Hope this was useful and if you have any thoughts on this please get in touch.

Till next time.

Peter

Wow! I know I know it’s been a long time!

Ok sorry for the massive lack of updates.  I’ve had month after month of crazy amounts of work and then just haven’t had the energy to sit down and write something interesting.

It doesn’t help that I couldn’t actually think of many interesting things to talk about seeing as we haven’t been able to make any films for a while.

I was thinking about maybe talking about animation techniques or VFX techniques but didn’t want to stray too much from the actual core part of making films.  If you feel this might be of some interest then I’m more than happy to oblige?

I have decided one thing over the last few months and that is to scrap the part of 22 days later where by we have to use a costume, phrase and prop from our viewers.  It’s not that I didn’t like some of the ideas that we pulled out the hat. After all without them we wouldn’t of had the insane films we’ve made so far.  But to be honest we just weren’t getting enough ideas coming in and at the moment I’ve got quite a few short films I’d really just like to make without random input.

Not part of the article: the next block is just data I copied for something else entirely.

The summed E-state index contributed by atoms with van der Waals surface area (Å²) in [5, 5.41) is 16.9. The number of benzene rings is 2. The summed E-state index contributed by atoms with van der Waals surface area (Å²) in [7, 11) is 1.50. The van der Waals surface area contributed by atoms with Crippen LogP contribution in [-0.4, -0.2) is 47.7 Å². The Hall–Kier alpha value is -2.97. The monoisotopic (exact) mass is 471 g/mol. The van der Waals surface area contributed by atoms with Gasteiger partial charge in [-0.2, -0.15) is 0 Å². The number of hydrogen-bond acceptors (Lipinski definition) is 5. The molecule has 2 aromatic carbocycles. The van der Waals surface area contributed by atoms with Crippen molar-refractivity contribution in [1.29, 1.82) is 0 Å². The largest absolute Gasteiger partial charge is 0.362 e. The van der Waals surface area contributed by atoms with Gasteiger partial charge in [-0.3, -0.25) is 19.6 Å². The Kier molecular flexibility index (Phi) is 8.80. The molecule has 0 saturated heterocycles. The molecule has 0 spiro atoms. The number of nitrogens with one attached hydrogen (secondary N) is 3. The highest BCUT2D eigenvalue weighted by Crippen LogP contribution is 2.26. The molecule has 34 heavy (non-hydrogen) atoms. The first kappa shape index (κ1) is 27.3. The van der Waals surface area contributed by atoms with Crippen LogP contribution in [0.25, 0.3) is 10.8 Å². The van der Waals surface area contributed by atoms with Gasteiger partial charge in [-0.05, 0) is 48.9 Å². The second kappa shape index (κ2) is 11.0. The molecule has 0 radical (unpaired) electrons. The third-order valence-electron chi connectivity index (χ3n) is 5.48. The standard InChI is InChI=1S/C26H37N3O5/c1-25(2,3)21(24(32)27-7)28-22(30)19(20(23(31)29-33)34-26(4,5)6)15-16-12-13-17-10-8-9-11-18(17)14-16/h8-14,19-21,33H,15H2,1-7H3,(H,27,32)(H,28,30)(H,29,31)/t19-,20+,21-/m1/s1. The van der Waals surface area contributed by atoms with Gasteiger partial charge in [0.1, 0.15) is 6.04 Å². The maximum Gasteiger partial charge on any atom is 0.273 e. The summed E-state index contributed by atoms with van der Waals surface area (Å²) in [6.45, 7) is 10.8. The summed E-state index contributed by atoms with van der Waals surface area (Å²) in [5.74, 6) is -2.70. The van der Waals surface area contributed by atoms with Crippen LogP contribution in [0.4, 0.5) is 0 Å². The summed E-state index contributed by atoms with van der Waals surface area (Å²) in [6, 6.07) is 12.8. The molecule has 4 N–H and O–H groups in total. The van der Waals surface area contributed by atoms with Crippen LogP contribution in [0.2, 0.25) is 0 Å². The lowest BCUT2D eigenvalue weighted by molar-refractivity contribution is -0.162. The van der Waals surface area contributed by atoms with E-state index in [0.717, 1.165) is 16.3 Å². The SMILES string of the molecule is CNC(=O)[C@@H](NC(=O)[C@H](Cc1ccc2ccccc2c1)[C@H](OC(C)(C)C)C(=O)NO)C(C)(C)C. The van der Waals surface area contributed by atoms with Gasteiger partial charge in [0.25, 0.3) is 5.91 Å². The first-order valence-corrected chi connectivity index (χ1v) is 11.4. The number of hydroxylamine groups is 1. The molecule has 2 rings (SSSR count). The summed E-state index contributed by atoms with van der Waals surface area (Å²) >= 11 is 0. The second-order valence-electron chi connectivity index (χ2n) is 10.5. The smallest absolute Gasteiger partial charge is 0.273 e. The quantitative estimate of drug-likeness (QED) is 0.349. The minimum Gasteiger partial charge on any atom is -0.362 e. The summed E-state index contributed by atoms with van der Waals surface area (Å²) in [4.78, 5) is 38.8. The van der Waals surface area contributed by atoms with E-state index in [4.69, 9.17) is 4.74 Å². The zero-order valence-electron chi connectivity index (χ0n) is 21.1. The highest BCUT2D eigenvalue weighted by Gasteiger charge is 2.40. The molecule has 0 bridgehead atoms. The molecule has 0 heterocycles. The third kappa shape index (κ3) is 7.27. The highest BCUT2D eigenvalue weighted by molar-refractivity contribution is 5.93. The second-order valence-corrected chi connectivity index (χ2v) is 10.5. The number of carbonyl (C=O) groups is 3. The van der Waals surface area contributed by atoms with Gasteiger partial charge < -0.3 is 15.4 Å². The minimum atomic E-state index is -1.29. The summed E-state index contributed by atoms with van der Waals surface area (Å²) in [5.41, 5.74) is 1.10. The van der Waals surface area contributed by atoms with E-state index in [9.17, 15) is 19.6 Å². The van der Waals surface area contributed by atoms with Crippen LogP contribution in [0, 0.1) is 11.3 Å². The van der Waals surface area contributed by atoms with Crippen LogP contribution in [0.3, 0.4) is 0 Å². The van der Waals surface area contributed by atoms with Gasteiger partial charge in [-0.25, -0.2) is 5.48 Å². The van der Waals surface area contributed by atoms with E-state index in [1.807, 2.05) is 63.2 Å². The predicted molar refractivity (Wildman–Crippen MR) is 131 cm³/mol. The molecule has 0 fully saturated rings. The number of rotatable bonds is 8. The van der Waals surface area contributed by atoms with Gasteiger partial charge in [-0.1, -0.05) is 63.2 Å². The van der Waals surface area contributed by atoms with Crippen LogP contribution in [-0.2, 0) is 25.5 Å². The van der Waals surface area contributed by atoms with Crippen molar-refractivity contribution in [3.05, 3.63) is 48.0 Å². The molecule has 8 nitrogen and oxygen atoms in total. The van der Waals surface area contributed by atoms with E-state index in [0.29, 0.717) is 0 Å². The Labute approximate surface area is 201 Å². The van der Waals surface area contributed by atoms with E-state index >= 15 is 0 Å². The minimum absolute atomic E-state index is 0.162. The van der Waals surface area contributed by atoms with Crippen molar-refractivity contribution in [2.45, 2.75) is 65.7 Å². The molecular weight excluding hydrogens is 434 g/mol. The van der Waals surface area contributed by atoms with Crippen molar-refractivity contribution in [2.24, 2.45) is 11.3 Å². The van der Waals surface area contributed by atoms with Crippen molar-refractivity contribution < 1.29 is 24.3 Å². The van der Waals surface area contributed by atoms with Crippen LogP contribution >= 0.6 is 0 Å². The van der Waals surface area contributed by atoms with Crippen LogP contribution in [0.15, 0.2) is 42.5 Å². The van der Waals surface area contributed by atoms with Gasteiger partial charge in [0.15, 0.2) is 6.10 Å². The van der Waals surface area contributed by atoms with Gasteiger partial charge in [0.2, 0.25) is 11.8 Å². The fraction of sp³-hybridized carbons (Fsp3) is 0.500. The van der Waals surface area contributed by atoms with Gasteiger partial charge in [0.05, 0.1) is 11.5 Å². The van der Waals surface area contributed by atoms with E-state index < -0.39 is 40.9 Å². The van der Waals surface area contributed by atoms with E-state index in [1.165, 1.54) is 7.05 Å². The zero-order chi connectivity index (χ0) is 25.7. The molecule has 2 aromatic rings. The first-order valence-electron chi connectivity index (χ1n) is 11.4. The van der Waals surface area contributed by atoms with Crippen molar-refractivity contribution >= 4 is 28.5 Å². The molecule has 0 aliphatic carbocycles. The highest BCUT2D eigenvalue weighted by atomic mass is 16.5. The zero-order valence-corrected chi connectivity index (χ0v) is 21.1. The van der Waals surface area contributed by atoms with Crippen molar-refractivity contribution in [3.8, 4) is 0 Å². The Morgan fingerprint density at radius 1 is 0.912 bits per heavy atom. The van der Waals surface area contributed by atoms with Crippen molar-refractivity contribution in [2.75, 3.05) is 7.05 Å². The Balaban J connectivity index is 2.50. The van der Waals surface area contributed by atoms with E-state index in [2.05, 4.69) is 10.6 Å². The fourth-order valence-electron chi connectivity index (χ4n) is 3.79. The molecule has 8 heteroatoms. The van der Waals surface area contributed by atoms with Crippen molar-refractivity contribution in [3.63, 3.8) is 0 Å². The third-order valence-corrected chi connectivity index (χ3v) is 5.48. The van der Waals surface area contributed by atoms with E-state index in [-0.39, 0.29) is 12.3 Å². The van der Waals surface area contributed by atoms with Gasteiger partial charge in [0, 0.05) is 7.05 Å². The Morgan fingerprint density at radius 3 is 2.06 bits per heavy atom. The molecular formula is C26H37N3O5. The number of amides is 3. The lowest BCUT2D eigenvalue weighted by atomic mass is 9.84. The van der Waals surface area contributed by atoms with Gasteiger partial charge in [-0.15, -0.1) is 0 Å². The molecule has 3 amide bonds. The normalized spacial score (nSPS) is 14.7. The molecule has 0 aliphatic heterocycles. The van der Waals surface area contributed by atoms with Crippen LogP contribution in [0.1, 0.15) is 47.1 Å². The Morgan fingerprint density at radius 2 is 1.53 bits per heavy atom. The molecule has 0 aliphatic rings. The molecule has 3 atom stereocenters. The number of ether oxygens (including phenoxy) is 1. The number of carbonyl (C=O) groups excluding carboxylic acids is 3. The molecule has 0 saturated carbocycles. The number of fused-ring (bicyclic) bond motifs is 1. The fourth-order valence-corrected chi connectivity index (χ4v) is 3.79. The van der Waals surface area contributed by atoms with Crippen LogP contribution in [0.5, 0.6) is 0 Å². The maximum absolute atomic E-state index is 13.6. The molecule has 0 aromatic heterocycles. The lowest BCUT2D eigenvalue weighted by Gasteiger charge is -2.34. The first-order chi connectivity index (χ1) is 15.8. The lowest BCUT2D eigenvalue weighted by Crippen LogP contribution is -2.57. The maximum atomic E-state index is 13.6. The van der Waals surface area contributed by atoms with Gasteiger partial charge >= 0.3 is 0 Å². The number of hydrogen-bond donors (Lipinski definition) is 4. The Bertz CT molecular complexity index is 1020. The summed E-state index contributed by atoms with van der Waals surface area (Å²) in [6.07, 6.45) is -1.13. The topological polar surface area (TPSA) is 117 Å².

Maybe one day I’ll add that part back in but for now I’m going with just making a film in 22 days. If I get an influx of complaints then I will consider bringing that part back.

Although it has been pretty much work, work; work these past few months – by the way I can’t believe it’s been over 2 months since my last post; we did manage to shoot a short film.

The idea was to enter a short horror in a competition called: Short Cuts to Hell.  Unfortunately we left it far to late – the night before, and so had to make up the story, film it and edit it in around eight hours.

It actually came out ok, the only problem was that one of the rules of the competition was that the film couldn’t be more than three minutes. Our film no matter how we tried to cut it came in at around four minutes.  So we decided to call it quits.